The 2014/15 Domestique 7 Peaks Series comprises seven events over a period of three months, but four of those rides come in just three days. For the past few years Andy van Bergen and I have organised a trip to the Victorian Alps between Christmas and New Years Eve, to help riders tick off the majority of the 7 Peaks in one go. This summer was no exception and on December 27 we began another action-packed weekend of climbing with an ascent of Falls Creek.
Last year’s Falls Creek ride took place in oppressively hot conditions but this time around we were slightly more fortunate. The sun still had a bit of a kick to it at the start in Mt. Beauty, but with the temperature hovering in the mid-to-high 20s, it was far more comfortable than the high-30s we’d experienced 12 months earlier.
In the weeks leading up to the ride we’d been expecting 100-150 riders to turn up for Falls Creek, but in the days before we saw a significant increase in sign-ups. I’m not sure if people were leaving it to the last minute to see what the weather was doing, or whether they didn’t know if they could get out of town until the very last minute. Regardless, it was terrific to see somewhere between 200 and 250 riders in Mt. Beauty as Andy and I said a few quick words before we all started to tackle the 30km climb.
As is normally the case I started at the back of the field having taken a few minutes to get myself ready after the pre-ride briefing. There was a decent group that had waited until the end to leave and Andy and I joined them as we started climbing the initial ramp out of Mt. Beauty.
It quickly became clear that if I wanted to stay with the frontrunners in the ever-disintegrating group, I’d need to work pretty hard. I had a decision to make.
The climb from Mt. Beauty to Falls Creek has a long section in the middle which is pretty undulating and occasionally flat. It’s the sort of section that’s worth hitting in a group, so you can spend a bit of time drafting.
I had that thought in my head as the stronger riders rolled away from me on the lower slopes of Falls Creek. At the same time I was well aware that there were still three mountains to climb in the following two days and that it might make sense to conserve my energy.
I let the riders go and tried to find a comfortable rhythm with which to tackle the climb.
I spent much of the ascent riding on my own, passing the occasional group or solo rider, and often getting passed as well. It wasn’t until the second half of the climb that I caught up to a familiar face in Rohan Wills, riding and chatting with him as the kilometres passed by. Riding solo is always great for a spot of quiet contemplation but if you want a climb to tick by quickly, find a mate and do it with them.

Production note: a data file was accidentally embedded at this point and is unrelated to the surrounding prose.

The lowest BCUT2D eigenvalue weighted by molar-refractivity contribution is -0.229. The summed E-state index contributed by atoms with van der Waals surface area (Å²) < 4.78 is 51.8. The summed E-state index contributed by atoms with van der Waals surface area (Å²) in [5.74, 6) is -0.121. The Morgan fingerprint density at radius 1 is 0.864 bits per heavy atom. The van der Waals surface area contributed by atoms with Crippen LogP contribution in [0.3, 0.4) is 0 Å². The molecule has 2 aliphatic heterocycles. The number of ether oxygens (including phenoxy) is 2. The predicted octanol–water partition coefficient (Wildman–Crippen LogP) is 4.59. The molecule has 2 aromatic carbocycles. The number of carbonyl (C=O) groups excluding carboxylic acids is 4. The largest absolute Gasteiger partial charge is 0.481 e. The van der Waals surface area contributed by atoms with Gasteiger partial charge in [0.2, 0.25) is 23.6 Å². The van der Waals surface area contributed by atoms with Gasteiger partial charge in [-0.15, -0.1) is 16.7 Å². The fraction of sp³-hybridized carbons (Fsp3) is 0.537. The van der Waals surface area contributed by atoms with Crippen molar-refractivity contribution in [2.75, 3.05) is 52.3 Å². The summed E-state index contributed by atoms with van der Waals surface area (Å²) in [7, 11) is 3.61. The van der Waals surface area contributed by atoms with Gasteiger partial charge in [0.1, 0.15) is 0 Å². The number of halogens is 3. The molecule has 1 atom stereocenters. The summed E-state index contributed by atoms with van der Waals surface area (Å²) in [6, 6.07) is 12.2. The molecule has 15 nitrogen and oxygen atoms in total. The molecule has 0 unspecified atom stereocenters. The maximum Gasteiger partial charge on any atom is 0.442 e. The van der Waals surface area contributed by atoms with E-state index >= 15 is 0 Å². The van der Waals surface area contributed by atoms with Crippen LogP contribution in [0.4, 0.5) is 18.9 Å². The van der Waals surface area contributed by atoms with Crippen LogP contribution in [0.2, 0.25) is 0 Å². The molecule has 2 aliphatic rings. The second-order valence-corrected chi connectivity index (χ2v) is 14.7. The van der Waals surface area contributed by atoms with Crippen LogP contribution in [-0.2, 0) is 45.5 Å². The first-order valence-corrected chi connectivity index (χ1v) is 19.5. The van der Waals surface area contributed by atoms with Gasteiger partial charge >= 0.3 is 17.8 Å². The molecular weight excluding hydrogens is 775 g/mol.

The familiar hairpin at 6km to go arrived quicker than expected, so too did the tollbooth with about 4km to the top. And before too long we were at the Falls Creek enjoying a sausage sizzle courtesy of the good folks at the resort. Thanks Kate and co!
I’d naively hoped that, even without much recent climbing in my legs, I’d be able to breeze through the weekend and certainly the first climb of that weekend. But despite the chat with Rohan being a welcome distraction, the climb to Falls Creek proved much harder than I was hoping it would. It didn’t bode well for the days ahead.
Unlike previous years where we’ve stayed at Falls Creek, this time around we were staying in Bright for the weekend. This meant a drive over the Tawonga Gap to get to our accommodation after the ride. It was a little bit of a hassle, but as we’d find out in the coming days, being in Bright would simplify things significantly over the course of the weekend.
All in all, our ride up Falls Creek was a great taste of what was to come over the following days. The turn-out was great, the weather was immaculate and it was more than satisfying to see dozens of satisfied faces on the mountain.
To be continued …
A big thank you to all of the amazing volunteers who helped us out on this ride: Sharon Ridgway, Tammy van Bergen, Dr Ryan McMullan, David Jukes and John van Seters. Thanks too to our Series sponsors: Winners Nutrition, CycleCover, Sukkie Hydration and Tourism North East.
All photos in this post appear courtesy of Caz Whitehead. You can find more photos from the ride here.
You can see my Strava file from the ride here.